2. Amen Aunt! You’re truly an inspiration in my life! I thank you for being as strong as you are, after pops died i needed someone to look up to, anyway keep up the good work. We’re always rooting for you!


  3. ‘The thing is, I’m not anywhere near where I thought I’d be at 31.’ -I literally said this entire sentence to my brother the other day. My sense of accomplishment is greatly skewed by my pre-teen perceptions of where I thought I’d be and it is refreshing and relieving to hear that you feel the same. I have ‘accomplished’ things, but since they aren’t what I anticipated I feel ‘unaccomplished.’ –and that sucks. I think you are right though, that if we keep waiting for life to start we will miss our life, and in many ways miss the life that WE created. We made the choices that lead to where we are and I think you saying what you did is helping me realize my role as an active participant in my current situation. Good stuff wordythirties.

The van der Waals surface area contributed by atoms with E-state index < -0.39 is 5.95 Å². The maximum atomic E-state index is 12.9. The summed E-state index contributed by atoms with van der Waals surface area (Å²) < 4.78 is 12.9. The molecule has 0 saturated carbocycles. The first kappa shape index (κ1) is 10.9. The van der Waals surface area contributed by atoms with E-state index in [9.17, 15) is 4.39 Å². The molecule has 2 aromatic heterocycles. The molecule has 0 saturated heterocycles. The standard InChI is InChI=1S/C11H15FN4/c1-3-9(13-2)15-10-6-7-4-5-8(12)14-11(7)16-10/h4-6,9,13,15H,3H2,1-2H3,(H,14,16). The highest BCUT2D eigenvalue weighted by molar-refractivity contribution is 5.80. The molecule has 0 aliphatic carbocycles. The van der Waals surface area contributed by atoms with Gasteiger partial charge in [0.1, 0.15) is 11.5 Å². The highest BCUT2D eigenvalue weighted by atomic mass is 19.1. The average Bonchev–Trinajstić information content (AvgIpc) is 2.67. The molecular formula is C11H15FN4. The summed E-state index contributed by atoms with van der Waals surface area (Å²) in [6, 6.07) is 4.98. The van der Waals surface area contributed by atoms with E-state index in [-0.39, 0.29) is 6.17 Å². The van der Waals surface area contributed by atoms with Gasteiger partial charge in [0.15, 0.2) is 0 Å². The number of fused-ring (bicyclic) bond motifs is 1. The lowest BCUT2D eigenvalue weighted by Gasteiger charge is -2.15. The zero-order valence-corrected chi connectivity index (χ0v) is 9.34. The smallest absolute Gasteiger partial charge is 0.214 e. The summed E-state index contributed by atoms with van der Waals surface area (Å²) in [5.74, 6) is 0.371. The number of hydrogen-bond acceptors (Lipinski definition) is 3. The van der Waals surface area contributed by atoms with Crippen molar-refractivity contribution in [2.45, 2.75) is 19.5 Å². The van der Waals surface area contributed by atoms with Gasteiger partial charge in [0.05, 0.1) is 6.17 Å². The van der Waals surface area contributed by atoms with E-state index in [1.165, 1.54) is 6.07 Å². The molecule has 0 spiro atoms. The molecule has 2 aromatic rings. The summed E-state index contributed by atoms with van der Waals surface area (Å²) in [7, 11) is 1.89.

• wordythirties said:

      I love that … our roles as active participants in our current situations. It’s so empowering! 🙂

  4. Congrats on focusing in being happy rather than searching for it! Great additude! And you have an adorable cat 🙂

  5. Your evolving view of happiness is commendable! I often suffer the “grass is greener” syndrome when observing the lives of others, too. Why does everyone else seem to have it all together and I can’t stop worrying about my finances, health, work, the weeds in the yard, etc.

    You never know where you will be in a few years, though. At 31 I was devoutly single and determined to not waste a moment of my life with parenthood. Eventually I married at 43, became a father at 45(!), and I am the happiest I have ever been. I also still feel like I’m in my early thirties on occasion. I don’t think that will ever go away.